“Having visitors here is a positive thing, for sure,” she says. “When people come from outside Saudi Arabia, some of them think because I wear a niqab, there are lines they cannot cross. They think that I cannot speak to men, but actually half of my colleagues are men. I think it’s our job to let people know that it’s ok to approach us.”
It’s eye-opening to meet a cosmopolitan, young, professional woman here — a type of person that’s not often given a platform in the media. But we’re out of time and soon back on the plane to Yanbu, where we spend an evening in yet another place that’s been manufactured for the fledgling tourism industry.
Beside Yanbu’s port is the city’s old town, which is also experiencing grand-scale renovation. Old townhouses have been restored to look brand-new. And void of residents, the area has instead been turned into a living museum of actors replicating pre-industrialised Saudi life. Elementary-age schoolboys sit cross-legged around a blackboard, pretending to be in class. A man walks around with a pail of water on his shoulders, and a band plays traditional music with an official Vision 2030 sign as the backdrop. Inside the replica souk, mass-produced pashminas, incense, and knickknacks are sold on credit card machines instead of cash. It feels about as far from an authentic experience as it gets.
That said, there’s also a stretch of decent restaurants and shisha bars here, occupied by groups of young local Yanbu residents — including unchaperoned women. With two friends, I escape the old town to compare it to the city outside. It’s a completely different world, of dusty, unformed roads, stray cats, and no restaurants. We come across a group of men, sipping cardamom tea on a threadbare sofa outside their homes. They welcome us warmly, insisting that we join them for a tea and homemade biscuit, and to swap stories of where we come from. The only group of Saudis I’m to meet that aren’t part of the Vision 2030 project, these friendly guys have been sipping tea on this sofa each night for the past 40 years.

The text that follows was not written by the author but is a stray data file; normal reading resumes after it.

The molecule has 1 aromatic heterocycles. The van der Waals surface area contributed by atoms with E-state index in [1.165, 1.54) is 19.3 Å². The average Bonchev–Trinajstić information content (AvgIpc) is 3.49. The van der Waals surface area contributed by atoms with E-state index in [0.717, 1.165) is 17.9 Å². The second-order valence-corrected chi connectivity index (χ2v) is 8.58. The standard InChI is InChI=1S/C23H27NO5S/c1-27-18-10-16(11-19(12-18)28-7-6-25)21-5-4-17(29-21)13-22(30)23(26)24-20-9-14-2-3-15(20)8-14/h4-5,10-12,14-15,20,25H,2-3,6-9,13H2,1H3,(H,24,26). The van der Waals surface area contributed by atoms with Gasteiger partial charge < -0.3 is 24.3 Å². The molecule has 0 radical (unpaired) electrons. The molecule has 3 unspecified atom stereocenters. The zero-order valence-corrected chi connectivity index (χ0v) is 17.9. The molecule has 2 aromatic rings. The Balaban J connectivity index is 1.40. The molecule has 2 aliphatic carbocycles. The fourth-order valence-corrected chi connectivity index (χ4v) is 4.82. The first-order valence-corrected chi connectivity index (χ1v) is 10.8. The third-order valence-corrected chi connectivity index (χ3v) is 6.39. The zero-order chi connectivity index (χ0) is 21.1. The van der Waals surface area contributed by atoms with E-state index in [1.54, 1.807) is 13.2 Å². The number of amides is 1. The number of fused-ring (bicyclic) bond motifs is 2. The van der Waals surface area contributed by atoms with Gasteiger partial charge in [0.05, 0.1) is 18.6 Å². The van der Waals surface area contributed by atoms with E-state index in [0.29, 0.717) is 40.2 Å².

The future of tourism in Saudi Arabia
Back on the ship for the final stretch to Jeddah, we discuss the future of tourism — and cruising — in Saudi Arabia. The first seven-night sailing out of Jeddah for the MSC Bellissima, a ship that can carry 1,000 passengers, kicked off on November 6, 2021.
“Mainstream cruising has never happened here before,” says Mark Robinson, chief commercial and operations officer for Cruise Saudi, a body created in January 2021 to kickstart cruising here.
“In 2018, 98 ships sailed past Saudi Arabia, for six days all the way down the coast, but they weren’t allowed to stop. We’ve created a new source market for the cruise industry, by making use of these ports.”
It’s been fascinating to witness what it looks like to manufacture a tourism industry from scratch — but frustrating to have been kept at arm’s length from real Saudi society. It seems that there’s a lack of infrastructure to experience the country, outside of the tourist-designed experiences at AlUla, Yanbu, and Jeddah.
Perhaps that’s only to be expected in a place where 70 percent of the population is under 30, so have lived most of their lives without much contact with the outside world — until now. But the fact that the country is so youthful is one reason why its development will be so interesting to watch. Maybe when Vision 2030 has a few more years under its belt, it’ll be more possible to get under the skin of Saudi Arabia as an independent traveler, with the knowledge that your tourism dollars are going to independent businesses and local people. In the meantime, luxury tourism in this closed-off society is picking up pace – despite the kingdom’s contentious politics.
*Not her real name. She asked to remain anonymous